Category: Archive

Editorial: Political paralysis — and the people pay

February 16, 2011

By Staff Reporter

As the deadlock continues between the Ulster Unionist Party and Sinn Fein over the issue of decommissioning, it is salutary to repeat a point made this week by Seamus Mallon, a leader of the SDLP and deputy first minister of the still-to-be-realized Northern Ireland executive. Mallon, angry and frustrated at the impasse created by those two parties in their absolute refusal to concede, reminded them that the Good Friday peace agreement, whose fate now hangs in the balance, was the property of the Irish people, North and South. They voted for it in overwhelming numbers in 1998. It was not the property of the Unionists nor of Sinn Fein to be thrown away because their interpretations of the agreement cannot be reconciled.

In 1998, the vast majority of the Irish people voted in favor of the agreement in the hope that it would guarantee peace. Both nationalist and unionist populations showed a willingness to accept the compromises it contained concerning their traditional political aspirations in order to achieve that end. They have been cheated of their goal by the intransigence of some political leaders. Meanwhile, the hopes for peace are being eroded on a daily basis in Northern Ireland with mounting sectarian attacks on vulnerable Catholic families carried out by loyalist extremists who find only inspiration in the current failure of the parties to enact the settlement the people voted for in May 1998.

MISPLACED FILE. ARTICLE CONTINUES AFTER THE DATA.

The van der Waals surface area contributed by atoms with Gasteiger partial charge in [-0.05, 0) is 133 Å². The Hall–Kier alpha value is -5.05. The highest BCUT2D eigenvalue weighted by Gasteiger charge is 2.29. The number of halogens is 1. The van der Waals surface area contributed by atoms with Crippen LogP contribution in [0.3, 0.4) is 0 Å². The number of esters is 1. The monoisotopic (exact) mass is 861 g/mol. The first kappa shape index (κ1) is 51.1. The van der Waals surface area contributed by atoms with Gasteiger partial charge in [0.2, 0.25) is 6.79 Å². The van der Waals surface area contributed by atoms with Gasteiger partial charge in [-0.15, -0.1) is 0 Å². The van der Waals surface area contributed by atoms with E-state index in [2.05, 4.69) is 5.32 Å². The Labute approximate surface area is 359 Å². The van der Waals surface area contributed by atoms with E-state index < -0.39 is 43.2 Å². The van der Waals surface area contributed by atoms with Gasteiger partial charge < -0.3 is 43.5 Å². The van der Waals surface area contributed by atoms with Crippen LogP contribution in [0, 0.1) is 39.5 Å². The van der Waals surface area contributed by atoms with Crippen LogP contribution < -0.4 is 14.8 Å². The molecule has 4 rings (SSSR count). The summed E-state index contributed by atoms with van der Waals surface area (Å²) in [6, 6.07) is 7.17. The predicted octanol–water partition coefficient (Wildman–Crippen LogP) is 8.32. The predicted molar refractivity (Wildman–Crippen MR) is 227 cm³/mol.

When the Irish people voted, they did not vote for the Unionist precondition that the IRA must disarm before Sinn Fein can become part of the new executive. But they did not vote for an agreement that would allow the IRA to refuse to disarm and hold on to its horde of weapons forever. What would be the point of voting for a peace agreement that did not require the paramilitaries to eventually disarm? That would not constitute a peace settlement by any sensible or logical definition of the word peace.

Former Taoiseach John Bruton hit the nail on the head recently in New York when he spoke at Fordham University, reminding the paramilitaries and their representatives that by signing up to the six Mitchell Principles on non-violence they committed themselves to a process of disarmament. All parties, including Sinn Fein, had agreed that "the resolution of the decommissioning issue is an indispensable part of the process of negotiation." One does not resolve the issue of decommissioning by a dogmatic refusal to hand over one bullet or one ounce of Semtex, as the IRA has repeatedly done.

What is going on in Northern Ireland at the moment has nothing to do with the wishes of the vast majority of the Irish people. It has to do with the political machinations of hidden, or at least unspoken, political agendas. That of the Ulster Unionists seems to be the exclusion of Sinn Fein from the Executive. Ulster Unionists have long sought to set up a power-sharing government with the SDLP minus Sinn Fein. What better way than by insisting on a precondition that the republican movement refuses to meet?

As for Sinn Fein and the republican movement, they seem to be hoping that a crisis will force the British government to confront the Unionists at long last. From the earliest days, they have sought such a showdown in the hope that it will convince the British to abandon their continued support for Unionism. In the meantime, the Irish people stand by powerless as their democratic wish is trashed by the narrow political ambitions of doctrinaire politicians determined to score a victory over their opponents.

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